UK man interned after trespassing at Windsor Castle on Christmas Day

This Saturday, a man broke into Windsor Castle, where Queen Elizabeth II was celebrating Christmas. He was immediately arrested, then interned.

While Elizabeth II celebrated Christmas at Windsor Castle, this Saturday, a man had entered the field, armed with a crossbow. He was arrested on Sunday, police said.

The Thames Valley Police had announced that they intervened on Saturday around 8:30 am, following a security alert and arrested a 19-year-old resident of Southampton, in the south of England, armed.

Under medical supervision

« A crossbow was found during a search, » London police said in a statement on Sunday evening. « The man was taken into custody and underwent a psychological examination. He has since been interned under the Mental Health Act and remains under the supervision of doctors. »

The police had stressed as early as Saturday evening that the security procedures had been « triggered a few moments after the man entered the site » that he had « entered no building ».

« Members of the royal family have been informed of the incident, » the police said.

A special Christmas

Queen Elizabeth II, 95, is spending the end of the year in Windsor, now her main residence, after giving up her usual visit to Sandringham, in eastern England, in due to the resurgence of Covid-19 in the UK due to the Omicron variant.

The sovereign, on her first Christmas since the death of her husband Philip in April at the age of 99, was joined on Saturday by several family members including her sons Charles and Edward and the wives of the latter.

According to Daily Mirror, the suspect, with his crossbow, was spotted on surveillance cameras.

« The security agents could not believe their eyes, » said a security source to the tabloid, adding that an important security device had been deployed « to ensure the safety of the queen who was in her personal quarters » .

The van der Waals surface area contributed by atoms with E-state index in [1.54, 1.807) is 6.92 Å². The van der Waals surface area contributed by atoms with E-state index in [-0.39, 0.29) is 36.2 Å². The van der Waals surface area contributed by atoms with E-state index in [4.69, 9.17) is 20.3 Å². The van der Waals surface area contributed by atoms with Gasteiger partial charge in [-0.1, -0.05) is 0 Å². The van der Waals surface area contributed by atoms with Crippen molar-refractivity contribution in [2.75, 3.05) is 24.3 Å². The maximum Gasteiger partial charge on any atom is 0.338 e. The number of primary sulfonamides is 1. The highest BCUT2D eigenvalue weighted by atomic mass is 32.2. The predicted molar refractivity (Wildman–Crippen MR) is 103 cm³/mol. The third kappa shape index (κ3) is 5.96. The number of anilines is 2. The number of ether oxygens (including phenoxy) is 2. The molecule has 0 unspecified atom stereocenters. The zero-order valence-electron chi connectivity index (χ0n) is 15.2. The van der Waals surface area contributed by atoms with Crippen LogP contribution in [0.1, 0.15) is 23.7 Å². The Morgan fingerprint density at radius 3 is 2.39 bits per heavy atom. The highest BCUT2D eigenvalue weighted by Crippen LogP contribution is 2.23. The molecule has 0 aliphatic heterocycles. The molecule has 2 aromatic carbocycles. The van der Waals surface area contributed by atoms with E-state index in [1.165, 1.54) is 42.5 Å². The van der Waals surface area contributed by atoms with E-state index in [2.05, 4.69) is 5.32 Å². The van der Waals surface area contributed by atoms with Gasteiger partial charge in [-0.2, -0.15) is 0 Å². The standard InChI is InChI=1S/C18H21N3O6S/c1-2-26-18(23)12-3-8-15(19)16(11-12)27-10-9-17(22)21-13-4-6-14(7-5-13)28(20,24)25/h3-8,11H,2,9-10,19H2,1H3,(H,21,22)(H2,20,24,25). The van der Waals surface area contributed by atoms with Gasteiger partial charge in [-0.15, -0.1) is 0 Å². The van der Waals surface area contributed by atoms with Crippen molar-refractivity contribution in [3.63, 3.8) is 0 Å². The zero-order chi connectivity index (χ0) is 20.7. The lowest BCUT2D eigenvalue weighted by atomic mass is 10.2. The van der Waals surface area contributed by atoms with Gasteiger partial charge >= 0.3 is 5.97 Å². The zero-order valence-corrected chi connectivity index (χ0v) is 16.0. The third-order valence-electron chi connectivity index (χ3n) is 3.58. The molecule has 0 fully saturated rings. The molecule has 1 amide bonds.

According to the newspaper, « a major reassessment of security procedures » is to be expected after the incident.

the Mail on Sunday claims that in addition to the crossbow, the suspect was equipped with a rope ladder used to cross metal barriers. He clarified that while crossbows are considered lethal weapons in the UK, wearing them does not require any license or registration.

Common attempts

Attempts to break into Buckingham Palace are not exceptional. The most spectacular dates back to 1982, when a thirty-something, Michael Fagan, managed to make his way to the bedroom of the queen, who was in bed.

On May 10, a man with mental health problems was seen scaling the grounds of the Royal Mews, the stables of the British Royal Family, then passing it back in the opposite direction towards the street shortly after. He had been quickly arrested with cocaine and a kitchen knife. Elizabeth II was not there.

The Queen, who has spent most of the time in Windsor since the start of the Covid-19 pandemic, has reduced the number of her commitments since a night of hospitalization in October for a reason never specified.

In a very personal Christmas greetings this year, recorded in Windsor and broadcast on Saturday, Elizabeth II paid tribute to the late Prince Philip, confident she missed him.

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